(f) the second party and the first party performing the at least one transaction through the transaction server.

Such a method is particularly suitable for a party desiring to gain access to a service provider anonymously. Yet the service provider can be sure that the party is entitled to the requested access.

Instead of using a table of random data for verifying a digital signature, the profile may comprise operation identifiers each identifying an operation which is enabled for the party, and is meaningful only between the party and the transaction server.

In the system according to the invention, the need for encryption is eliminated as there are no sensitive data to be exchanged between customer, supplier and transaction server. The sensitive data are replaced by covert coded data, which are significant only to the sender and receiver of the message, thus respecting the privacy.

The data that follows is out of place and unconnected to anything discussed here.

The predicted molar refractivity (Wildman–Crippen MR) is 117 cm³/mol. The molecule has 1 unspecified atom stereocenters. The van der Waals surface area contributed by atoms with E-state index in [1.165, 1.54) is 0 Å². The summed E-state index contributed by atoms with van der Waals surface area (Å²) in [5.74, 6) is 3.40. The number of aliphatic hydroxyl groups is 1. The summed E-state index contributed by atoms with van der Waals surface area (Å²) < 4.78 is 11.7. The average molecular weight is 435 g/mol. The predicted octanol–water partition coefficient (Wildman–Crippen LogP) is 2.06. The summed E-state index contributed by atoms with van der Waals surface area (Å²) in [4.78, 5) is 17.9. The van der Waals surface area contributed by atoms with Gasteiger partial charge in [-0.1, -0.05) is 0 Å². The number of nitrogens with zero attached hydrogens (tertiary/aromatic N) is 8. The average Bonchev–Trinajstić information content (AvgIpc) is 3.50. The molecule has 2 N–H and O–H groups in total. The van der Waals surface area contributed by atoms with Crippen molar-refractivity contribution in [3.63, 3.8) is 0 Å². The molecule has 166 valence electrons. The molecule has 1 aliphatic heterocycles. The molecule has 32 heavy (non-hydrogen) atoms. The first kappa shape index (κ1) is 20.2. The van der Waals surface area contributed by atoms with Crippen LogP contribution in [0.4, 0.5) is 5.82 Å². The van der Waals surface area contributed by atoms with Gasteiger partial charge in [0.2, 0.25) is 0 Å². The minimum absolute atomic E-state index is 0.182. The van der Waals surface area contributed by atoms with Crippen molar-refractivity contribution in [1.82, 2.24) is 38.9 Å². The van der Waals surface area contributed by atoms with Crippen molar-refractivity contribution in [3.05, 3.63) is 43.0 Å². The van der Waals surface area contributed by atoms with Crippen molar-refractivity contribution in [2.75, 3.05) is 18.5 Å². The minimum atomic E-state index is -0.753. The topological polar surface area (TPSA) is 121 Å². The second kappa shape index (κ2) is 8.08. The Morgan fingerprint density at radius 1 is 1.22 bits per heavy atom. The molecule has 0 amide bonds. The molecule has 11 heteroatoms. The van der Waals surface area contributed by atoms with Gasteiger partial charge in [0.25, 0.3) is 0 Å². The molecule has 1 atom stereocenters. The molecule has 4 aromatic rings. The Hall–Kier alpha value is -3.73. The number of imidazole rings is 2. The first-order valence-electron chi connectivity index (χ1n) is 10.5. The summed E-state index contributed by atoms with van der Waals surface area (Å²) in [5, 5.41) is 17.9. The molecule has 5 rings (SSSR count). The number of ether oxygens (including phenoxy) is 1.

The authentication problems are solved by non-cryptographic methods, hence avoiding the problems of key management and the computing power to perform cryptographic operations. Even, when cryptographic digital signatures are used, the authenticity can be more easily established, using the transaction server concept according to the invention.

Additionally, transaction irrefutability is achieved, since every step in the process can be monitored and verified.

If the transaction involves payments, the transaction server does not require any adaptations within the existing payment systems, as it uses transparently the network structures, which are in use today for the processing of electronic payment transactions. This is quite a cost saving factor, as changing anything in these systems is not a trivial operation. At the same time, the use of the transaction server opens new channels for making frequent payments of small amounts of money, as the costs of processing these payments is low.